- "Reverend Bush and the Plan for Faith-Based Madness," Revolutionary Worker, March 4, 2001.
- Phil Wilayto, "Milwaukee Genesis. Where George W. Bush's 'Faith-Based' initiative really comes from," Media Transparency, March 11, 2001.
- William Pierce, "Faith-Based Plans: Make 'em Better Than Texas," Youth Today, April 2001.
- "No More Excuses. Bush's faith-based initiative should reinvigorate our mission of service," Christianity Today magazine editorial, April 2, 2001.
- Marvin Olasky, "Rolling the Dice. How a bill becomes a law, part one-WORLD's exclusive look at the House debate over President Bush's faith-based initiative," American Center for Law & Justice, July 27, 2001.
- Marvin Olasky, "A merciful resignation," Townhall.com, August 24, 2001: "Washington was buzzing this week about the resignation of John J. DiIulio, director of the White House Office of Faith-Based and Community Initiatives. A smart and funny University of Pennsylvania professor, DiIulio (according to an Aug. 20 Washington Post editorial mourning his departure) 'presented his faith-based initiative as if it were a Gore-style reinventing-government program.' That did not thrill many conservatives."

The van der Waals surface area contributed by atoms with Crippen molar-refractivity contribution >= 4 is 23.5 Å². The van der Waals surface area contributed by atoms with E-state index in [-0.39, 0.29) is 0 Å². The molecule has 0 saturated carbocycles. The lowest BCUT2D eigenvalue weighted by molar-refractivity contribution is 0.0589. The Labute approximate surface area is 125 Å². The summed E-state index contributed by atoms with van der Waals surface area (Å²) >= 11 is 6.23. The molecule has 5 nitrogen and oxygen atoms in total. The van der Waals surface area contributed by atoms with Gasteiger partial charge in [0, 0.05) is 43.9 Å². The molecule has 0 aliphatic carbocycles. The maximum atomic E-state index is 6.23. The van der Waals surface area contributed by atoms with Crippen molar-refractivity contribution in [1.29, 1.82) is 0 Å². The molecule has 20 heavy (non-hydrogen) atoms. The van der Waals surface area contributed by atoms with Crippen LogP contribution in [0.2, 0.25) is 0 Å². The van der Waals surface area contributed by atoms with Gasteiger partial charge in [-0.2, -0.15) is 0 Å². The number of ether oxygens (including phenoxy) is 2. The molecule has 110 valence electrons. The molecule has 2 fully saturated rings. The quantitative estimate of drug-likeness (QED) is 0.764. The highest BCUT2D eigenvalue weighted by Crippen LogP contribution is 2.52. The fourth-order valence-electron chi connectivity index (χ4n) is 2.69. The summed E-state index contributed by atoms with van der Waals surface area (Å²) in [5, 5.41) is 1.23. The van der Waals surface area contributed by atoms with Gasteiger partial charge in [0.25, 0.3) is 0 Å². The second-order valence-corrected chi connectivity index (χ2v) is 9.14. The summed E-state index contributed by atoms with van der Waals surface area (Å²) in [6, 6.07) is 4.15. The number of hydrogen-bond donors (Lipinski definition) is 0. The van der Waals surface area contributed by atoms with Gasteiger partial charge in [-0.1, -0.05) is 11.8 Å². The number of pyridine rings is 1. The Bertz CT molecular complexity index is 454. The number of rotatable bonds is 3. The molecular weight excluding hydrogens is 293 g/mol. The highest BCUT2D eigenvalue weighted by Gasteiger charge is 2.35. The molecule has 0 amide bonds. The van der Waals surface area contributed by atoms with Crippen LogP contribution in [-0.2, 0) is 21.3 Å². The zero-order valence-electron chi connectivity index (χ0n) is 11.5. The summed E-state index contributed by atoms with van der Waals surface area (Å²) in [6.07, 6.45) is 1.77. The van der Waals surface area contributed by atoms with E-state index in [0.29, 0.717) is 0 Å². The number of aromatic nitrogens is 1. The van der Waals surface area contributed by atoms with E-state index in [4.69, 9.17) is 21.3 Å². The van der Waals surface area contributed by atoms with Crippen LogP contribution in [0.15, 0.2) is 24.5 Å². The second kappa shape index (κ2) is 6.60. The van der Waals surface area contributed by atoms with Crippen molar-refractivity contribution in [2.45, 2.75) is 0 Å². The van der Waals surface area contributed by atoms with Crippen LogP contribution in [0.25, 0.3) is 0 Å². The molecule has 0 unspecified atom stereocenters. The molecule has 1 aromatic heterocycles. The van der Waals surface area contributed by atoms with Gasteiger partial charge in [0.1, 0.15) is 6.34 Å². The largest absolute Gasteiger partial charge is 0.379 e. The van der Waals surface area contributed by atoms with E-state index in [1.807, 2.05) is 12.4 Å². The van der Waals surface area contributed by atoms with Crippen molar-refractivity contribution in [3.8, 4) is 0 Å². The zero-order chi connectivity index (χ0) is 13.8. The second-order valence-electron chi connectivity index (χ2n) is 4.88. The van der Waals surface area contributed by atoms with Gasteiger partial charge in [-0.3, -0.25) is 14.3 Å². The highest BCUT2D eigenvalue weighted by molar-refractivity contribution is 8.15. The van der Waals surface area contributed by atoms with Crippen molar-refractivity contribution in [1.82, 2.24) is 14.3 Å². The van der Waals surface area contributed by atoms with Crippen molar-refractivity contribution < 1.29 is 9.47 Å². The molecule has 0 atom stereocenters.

- Katherine Dunn Tempas, "Can an Office Change a Country? The White House Office of Faith-based and Community Initiatives. A Year in Review," Brookings Institution, February 20, 2002.
- Derek H. Davis, "A Not So Charitable Choice: New Religious Movements and President Bush's Plan for Faith-based Social Services," at the "Minority Religions, Social Change, and Freedom of Conscience," Salt Lake City and Provo (Utah), June 20-23, 2002.
- Dana Milbank, "Karl Rove, Adding to His To-Do List," Washington Post, June 25, 2002: "The highest turnover has been in Bush's faith-based office, where deputy director Don Eberly left earlier this year for the U.S. Agency for International Development and Don R. Willett joined the Justice Department's Office of Legal Policy; the office's first director, John DiIulio, departed last year."
- "Faith-Based Legislation Stalled: White House moves ahead on regulatory, funding fronts," Christianity Today magazine, November 18, 2002, Vol. 46, No. 12, Page 25.
- Weblog: "White House Widens Funding Possibilities for Religious Social Services," Christianity Today magazine, Weblog, 2003.
- Remarks by Stanley Carlson-Thies: "Religious Liberties. Charitable Choice Conference," Federalist Society for Law and Public Policy Studies, 2003.